What's your problem?

Q: I work for a small, family-run consultancy. One of my colleagues - who is also a friend - is being bullied by the MD, but she's unwilling to do anything about it. She took the job straight after university so doesn't realise that the way he treats her is not on. He's had her in tears. I tell her that she should raise it with her manager (who is also the boss's son) but she won't. Should I step in on her behalf?

by Jeremy Bullmore
Last Updated: 31 Aug 2010

A: If this was your friend's second or third job, it would be bad enough. But first jobs have an effect all their own. When the experience is good, valuable standards are set for ever; and when the experience is bad, early, fragile confidence can be fractured for years to come. It's noble of you to think of stepping in on her behalf, but it could do more harm than good.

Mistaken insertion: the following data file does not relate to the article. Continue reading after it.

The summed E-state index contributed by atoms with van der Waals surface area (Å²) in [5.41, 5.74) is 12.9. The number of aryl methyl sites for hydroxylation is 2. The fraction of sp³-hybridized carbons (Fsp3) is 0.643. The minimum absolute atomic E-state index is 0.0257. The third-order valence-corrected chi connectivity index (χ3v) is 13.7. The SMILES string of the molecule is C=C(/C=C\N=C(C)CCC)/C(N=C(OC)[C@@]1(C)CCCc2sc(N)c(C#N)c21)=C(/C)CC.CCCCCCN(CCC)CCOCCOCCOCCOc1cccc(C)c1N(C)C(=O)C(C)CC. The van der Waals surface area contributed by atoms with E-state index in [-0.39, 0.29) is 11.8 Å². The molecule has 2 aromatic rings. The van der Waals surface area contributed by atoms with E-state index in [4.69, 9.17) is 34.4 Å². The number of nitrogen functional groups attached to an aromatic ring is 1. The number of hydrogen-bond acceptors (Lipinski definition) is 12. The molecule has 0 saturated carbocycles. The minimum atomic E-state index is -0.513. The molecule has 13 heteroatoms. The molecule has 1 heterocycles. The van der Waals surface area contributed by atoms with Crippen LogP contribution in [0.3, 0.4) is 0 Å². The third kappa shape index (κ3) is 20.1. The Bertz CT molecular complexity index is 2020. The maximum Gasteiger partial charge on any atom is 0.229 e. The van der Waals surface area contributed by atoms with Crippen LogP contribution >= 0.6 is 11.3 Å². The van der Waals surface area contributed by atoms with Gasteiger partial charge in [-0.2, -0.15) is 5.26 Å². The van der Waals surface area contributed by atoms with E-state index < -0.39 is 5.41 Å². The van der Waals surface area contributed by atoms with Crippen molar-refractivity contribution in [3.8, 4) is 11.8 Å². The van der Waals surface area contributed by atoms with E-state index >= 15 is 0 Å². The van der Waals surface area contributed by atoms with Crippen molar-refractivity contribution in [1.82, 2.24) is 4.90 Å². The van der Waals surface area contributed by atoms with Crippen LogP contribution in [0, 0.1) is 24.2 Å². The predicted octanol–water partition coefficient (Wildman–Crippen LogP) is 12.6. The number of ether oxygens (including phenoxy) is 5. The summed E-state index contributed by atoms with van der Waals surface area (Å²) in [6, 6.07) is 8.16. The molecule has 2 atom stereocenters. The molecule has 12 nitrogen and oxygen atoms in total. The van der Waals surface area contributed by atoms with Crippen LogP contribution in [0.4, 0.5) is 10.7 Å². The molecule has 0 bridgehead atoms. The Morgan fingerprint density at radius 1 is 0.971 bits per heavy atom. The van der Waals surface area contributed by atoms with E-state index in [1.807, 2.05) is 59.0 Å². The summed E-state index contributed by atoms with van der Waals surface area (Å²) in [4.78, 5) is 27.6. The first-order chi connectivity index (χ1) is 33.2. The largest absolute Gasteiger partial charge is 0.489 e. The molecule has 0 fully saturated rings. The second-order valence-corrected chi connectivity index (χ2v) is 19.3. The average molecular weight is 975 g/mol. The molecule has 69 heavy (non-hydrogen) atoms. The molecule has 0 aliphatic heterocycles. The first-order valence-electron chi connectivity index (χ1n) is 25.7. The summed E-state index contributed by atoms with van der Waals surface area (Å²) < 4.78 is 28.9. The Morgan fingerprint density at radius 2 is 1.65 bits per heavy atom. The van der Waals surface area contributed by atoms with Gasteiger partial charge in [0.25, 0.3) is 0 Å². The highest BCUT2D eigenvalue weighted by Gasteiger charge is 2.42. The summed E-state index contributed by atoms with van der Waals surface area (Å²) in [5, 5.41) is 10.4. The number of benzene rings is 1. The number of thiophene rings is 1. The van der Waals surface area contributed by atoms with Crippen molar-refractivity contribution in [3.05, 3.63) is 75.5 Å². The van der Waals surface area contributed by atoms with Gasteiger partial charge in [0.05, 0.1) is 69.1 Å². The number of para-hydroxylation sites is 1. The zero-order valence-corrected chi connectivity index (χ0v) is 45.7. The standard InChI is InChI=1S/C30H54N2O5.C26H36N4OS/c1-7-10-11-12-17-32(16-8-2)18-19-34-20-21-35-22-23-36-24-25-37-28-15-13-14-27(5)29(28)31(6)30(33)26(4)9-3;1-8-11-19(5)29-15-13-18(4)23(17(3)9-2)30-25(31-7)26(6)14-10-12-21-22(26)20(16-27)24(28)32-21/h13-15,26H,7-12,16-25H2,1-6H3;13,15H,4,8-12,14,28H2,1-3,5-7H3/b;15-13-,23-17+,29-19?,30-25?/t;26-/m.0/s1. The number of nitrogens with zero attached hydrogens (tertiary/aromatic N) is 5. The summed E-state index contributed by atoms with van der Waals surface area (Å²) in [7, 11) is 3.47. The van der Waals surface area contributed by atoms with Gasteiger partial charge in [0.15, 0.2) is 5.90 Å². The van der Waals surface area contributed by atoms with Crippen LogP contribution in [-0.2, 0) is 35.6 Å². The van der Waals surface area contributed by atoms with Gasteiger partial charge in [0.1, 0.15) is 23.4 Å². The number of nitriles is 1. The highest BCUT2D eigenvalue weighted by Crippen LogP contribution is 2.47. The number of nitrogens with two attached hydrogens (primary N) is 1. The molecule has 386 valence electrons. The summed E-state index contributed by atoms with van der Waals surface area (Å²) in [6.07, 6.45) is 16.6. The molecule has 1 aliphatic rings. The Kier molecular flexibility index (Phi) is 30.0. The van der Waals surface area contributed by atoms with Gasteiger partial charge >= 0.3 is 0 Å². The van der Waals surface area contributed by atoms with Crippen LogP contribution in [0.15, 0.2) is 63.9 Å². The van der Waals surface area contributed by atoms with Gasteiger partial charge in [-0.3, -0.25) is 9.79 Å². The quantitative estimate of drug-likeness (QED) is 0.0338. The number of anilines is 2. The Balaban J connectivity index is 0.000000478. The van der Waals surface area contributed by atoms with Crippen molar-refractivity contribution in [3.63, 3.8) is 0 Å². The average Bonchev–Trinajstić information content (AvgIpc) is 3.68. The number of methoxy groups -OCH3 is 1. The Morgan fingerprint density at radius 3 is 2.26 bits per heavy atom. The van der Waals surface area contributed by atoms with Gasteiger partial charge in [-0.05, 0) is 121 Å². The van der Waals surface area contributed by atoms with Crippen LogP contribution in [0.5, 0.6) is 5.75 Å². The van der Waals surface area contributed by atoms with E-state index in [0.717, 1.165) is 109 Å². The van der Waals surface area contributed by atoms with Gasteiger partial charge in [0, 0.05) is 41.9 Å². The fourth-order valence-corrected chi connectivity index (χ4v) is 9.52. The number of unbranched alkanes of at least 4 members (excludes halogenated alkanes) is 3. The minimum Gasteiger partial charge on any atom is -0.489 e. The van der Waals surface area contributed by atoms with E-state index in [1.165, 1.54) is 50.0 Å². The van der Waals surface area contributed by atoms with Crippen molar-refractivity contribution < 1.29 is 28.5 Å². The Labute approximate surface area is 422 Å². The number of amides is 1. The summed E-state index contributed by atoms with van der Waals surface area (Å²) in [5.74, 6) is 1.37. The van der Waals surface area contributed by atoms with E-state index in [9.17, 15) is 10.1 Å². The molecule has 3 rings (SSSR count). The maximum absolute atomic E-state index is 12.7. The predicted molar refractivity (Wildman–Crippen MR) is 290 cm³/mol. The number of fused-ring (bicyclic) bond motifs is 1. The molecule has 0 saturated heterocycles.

Bullies enjoy humiliating the vulnerable; she has got to be seen to stand up for herself. But, given the family connection, a formal complaint to her manager, however well argued, is likely to achieve nothing. She needs to stand up, person-to-person, to the managing director himself.

Please use every persuasive argument you can think of to make her see this desperately important point. Otherwise, in a month or two, permanent damage may have been done. - Jeremy Bullmore is a former creative director and chairman of J Walter Thompson London. His book Another Bad Day at the Office is published by Penguin at £6.99. Address your problem to Jeremy Bullmore at: editorial@mtmagazine.co.uk. Regrettably, no correspondence can be entered into.

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